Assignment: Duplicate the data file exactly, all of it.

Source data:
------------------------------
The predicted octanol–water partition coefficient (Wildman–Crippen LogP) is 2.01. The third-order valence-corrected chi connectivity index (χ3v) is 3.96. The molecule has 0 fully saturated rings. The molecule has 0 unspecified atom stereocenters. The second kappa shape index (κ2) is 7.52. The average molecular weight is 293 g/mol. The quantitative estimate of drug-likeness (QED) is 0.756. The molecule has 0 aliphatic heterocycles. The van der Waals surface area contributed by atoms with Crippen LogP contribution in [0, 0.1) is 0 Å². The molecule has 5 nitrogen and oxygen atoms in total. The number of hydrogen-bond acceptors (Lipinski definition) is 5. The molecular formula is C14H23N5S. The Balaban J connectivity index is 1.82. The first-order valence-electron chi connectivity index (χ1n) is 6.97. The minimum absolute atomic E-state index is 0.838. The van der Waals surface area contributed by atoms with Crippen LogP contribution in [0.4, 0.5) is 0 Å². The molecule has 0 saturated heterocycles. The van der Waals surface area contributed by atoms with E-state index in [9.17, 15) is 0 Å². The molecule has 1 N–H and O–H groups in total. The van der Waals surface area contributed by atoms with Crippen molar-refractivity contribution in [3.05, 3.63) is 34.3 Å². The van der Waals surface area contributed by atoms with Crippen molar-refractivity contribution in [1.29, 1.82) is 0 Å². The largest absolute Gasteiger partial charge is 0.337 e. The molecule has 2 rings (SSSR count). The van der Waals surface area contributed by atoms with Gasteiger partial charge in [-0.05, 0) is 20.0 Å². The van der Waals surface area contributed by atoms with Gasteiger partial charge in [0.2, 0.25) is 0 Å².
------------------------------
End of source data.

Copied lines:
The predicted octanol–water partition coefficient (Wildman–Crippen LogP) is 2.01. The third-order valence-corrected chi connectivity index (χ3v) is 3.96. The molecule has 0 fully saturated rings. The molecule has 0 unspecified atom stereocenters. The second kappa shape index (κ2) is 7.52. The average molecular weight is 293 g/mol. The quantitative estimate of drug-likeness (QED) is 0.756. The molecule has 0 aliphatic heterocycles. The van der Waals surface area contributed by atoms with Crippen LogP contribution in [0, 0.1) is 0 Å². The molecule has 5 nitrogen and oxygen atoms in total. The number of hydrogen-bond acceptors (Lipinski definition) is 5. The molecular formula is C14H23N5S. The Balaban J connectivity index is 1.82. The first-order valence-electron chi connectivity index (χ1n) is 6.97. The minimum absolute atomic E-state index is 0.838. The van der Waals surface area contributed by atoms with Crippen LogP contribution in [0.4, 0.5) is 0 Å². The molecule has 0 saturated heterocycles. The van der Waals surface area contributed by atoms with E-state index in [9.17, 15) is 0 Å². The molecule has 1 N–H and O–H groups in total. The van der Waals surface area contributed by atoms with Crippen molar-refractivity contribution in [3.05, 3.63) is 34.3 Å². The van der Waals surface area contributed by atoms with Crippen molar-refractivity contribution in [1.29, 1.82) is 0 Å². The largest absolute Gasteiger partial charge is 0.337 e. The molecule has 2 rings (SSSR count). The van der Waals surface area contributed by atoms with Gasteiger partial charge in [-0.05, 0) is 20.0 Å². The van der Waals surface area contributed by atoms with Gasteiger partial charge in [0.2, 0.25) is 0 Å².